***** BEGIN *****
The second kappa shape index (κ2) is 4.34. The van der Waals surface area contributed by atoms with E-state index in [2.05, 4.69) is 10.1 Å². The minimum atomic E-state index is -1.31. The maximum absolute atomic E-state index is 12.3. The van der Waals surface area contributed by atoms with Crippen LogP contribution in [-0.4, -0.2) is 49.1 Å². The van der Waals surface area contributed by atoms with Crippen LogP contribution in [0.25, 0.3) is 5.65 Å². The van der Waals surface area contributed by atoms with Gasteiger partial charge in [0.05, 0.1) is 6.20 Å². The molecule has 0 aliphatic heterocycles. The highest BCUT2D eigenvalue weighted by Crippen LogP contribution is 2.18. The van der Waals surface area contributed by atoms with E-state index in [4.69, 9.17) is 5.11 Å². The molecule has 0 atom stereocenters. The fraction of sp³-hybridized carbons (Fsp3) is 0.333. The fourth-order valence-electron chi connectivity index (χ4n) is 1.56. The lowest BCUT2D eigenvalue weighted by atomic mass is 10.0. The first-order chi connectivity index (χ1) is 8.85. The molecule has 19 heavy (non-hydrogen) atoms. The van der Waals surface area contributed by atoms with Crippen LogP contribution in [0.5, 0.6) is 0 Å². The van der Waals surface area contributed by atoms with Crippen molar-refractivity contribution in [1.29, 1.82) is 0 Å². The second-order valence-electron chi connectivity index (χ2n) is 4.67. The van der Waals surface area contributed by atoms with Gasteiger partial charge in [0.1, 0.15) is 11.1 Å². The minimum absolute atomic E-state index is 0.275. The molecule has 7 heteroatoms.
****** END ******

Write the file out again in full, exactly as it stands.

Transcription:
The second kappa shape index (κ2) is 4.34. The van der Waals surface area contributed by atoms with E-state index in [2.05, 4.69) is 10.1 Å². The minimum atomic E-state index is -1.31. The maximum absolute atomic E-state index is 12.3. The van der Waals surface area contributed by atoms with Crippen LogP contribution in [-0.4, -0.2) is 49.1 Å². The van der Waals surface area contributed by atoms with Crippen LogP contribution in [0.25, 0.3) is 5.65 Å². The van der Waals surface area contributed by atoms with Gasteiger partial charge in [0.05, 0.1) is 6.20 Å². The molecule has 0 aliphatic heterocycles. The highest BCUT2D eigenvalue weighted by Crippen LogP contribution is 2.18. The van der Waals surface area contributed by atoms with E-state index in [4.69, 9.17) is 5.11 Å². The molecule has 0 atom stereocenters. The fraction of sp³-hybridized carbons (Fsp3) is 0.333. The fourth-order valence-electron chi connectivity index (χ4n) is 1.56. The lowest BCUT2D eigenvalue weighted by atomic mass is 10.0. The first-order chi connectivity index (χ1) is 8.85. The molecule has 19 heavy (non-hydrogen) atoms. The van der Waals surface area contributed by atoms with Crippen LogP contribution in [0.5, 0.6) is 0 Å². The van der Waals surface area contributed by atoms with Crippen molar-refractivity contribution in [1.29, 1.82) is 0 Å². The second-order valence-electron chi connectivity index (χ2n) is 4.67. The van der Waals surface area contributed by atoms with Gasteiger partial charge in [0.1, 0.15) is 11.1 Å². The minimum absolute atomic E-state index is 0.275. The molecule has 7 heteroatoms.